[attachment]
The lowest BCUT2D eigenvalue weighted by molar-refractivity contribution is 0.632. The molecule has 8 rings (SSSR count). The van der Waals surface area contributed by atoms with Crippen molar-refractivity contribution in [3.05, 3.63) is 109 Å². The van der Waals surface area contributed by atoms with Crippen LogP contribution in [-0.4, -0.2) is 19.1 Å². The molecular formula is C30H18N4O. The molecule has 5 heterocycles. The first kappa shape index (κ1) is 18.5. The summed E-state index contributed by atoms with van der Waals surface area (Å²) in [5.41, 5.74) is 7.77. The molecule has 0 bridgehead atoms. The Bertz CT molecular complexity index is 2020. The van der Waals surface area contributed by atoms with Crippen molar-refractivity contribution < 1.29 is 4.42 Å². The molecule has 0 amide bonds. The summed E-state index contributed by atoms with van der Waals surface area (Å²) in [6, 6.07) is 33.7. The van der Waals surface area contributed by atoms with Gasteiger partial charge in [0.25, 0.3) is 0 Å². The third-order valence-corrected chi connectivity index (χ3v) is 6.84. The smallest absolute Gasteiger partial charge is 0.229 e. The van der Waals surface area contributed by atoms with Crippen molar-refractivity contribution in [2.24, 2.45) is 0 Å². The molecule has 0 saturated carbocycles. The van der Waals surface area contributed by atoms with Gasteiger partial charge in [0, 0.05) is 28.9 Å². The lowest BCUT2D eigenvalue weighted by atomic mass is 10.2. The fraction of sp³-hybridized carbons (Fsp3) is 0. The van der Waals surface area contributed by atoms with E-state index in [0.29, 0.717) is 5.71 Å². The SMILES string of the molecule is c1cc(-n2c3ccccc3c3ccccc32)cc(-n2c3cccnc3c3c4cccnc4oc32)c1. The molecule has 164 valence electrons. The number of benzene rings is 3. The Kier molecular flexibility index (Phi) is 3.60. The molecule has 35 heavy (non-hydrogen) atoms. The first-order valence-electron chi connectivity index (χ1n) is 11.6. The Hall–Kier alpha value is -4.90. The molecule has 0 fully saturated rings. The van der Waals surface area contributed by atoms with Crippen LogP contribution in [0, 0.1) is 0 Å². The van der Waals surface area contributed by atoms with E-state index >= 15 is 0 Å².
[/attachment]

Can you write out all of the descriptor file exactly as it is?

The lowest BCUT2D eigenvalue weighted by molar-refractivity contribution is 0.632. The molecule has 8 rings (SSSR count). The van der Waals surface area contributed by atoms with Crippen molar-refractivity contribution in [3.05, 3.63) is 109 Å². The van der Waals surface area contributed by atoms with Crippen LogP contribution in [-0.4, -0.2) is 19.1 Å². The molecular formula is C30H18N4O. The molecule has 5 heterocycles. The first kappa shape index (κ1) is 18.5. The summed E-state index contributed by atoms with van der Waals surface area (Å²) in [5.41, 5.74) is 7.77. The molecule has 0 bridgehead atoms. The Bertz CT molecular complexity index is 2020. The van der Waals surface area contributed by atoms with Crippen molar-refractivity contribution < 1.29 is 4.42 Å². The molecule has 0 amide bonds. The summed E-state index contributed by atoms with van der Waals surface area (Å²) in [6, 6.07) is 33.7. The van der Waals surface area contributed by atoms with Gasteiger partial charge in [0.25, 0.3) is 0 Å². The third-order valence-corrected chi connectivity index (χ3v) is 6.84. The smallest absolute Gasteiger partial charge is 0.229 e. The van der Waals surface area contributed by atoms with Crippen molar-refractivity contribution in [2.24, 2.45) is 0 Å². The molecule has 0 saturated carbocycles. The van der Waals surface area contributed by atoms with Gasteiger partial charge in [0, 0.05) is 28.9 Å². The lowest BCUT2D eigenvalue weighted by atomic mass is 10.2. The fraction of sp³-hybridized carbons (Fsp3) is 0. The van der Waals surface area contributed by atoms with E-state index in [0.29, 0.717) is 5.71 Å². The SMILES string of the molecule is c1cc(-n2c3ccccc3c3ccccc32)cc(-n2c3cccnc3c3c4cccnc4oc32)c1. The molecule has 164 valence electrons. The number of benzene rings is 3. The Kier molecular flexibility index (Phi) is 3.60. The molecule has 35 heavy (non-hydrogen) atoms. The first-order valence-electron chi connectivity index (χ1n) is 11.6. The Hall–Kier alpha value is -4.90. The molecule has 0 fully saturated rings. The van der Waals surface area contributed by atoms with Crippen LogP contribution in [0, 0.1) is 0 Å². The van der Waals surface area contributed by atoms with E-state index >= 15 is 0 Å².